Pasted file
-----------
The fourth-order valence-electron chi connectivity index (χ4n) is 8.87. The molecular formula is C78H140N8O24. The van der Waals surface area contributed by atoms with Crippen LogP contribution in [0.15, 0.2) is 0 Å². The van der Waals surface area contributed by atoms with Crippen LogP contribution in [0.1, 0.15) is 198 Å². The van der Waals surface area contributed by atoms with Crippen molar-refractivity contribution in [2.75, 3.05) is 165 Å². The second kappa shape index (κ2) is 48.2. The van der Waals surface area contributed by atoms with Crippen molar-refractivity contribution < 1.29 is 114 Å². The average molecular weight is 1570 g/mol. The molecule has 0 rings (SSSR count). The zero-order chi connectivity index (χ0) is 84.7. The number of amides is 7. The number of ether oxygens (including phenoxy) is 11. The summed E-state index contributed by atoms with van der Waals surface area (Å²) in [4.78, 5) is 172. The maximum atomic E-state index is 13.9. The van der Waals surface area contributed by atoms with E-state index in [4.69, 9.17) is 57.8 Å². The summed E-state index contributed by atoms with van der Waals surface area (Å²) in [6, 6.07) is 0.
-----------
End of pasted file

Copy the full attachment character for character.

The fourth-order valence-electron chi connectivity index (χ4n) is 8.87. The molecular formula is C78H140N8O24. The van der Waals surface area contributed by atoms with Crippen LogP contribution in [0.15, 0.2) is 0 Å². The van der Waals surface area contributed by atoms with Crippen LogP contribution in [0.1, 0.15) is 198 Å². The van der Waals surface area contributed by atoms with Crippen molar-refractivity contribution in [2.75, 3.05) is 165 Å². The second kappa shape index (κ2) is 48.2. The van der Waals surface area contributed by atoms with Crippen molar-refractivity contribution < 1.29 is 114 Å². The average molecular weight is 1570 g/mol. The molecule has 0 rings (SSSR count). The zero-order chi connectivity index (χ0) is 84.7. The number of amides is 7. The number of ether oxygens (including phenoxy) is 11. The summed E-state index contributed by atoms with van der Waals surface area (Å²) in [4.78, 5) is 172. The maximum atomic E-state index is 13.9. The van der Waals surface area contributed by atoms with E-state index in [4.69, 9.17) is 57.8 Å². The summed E-state index contributed by atoms with van der Waals surface area (Å²) in [6, 6.07) is 0.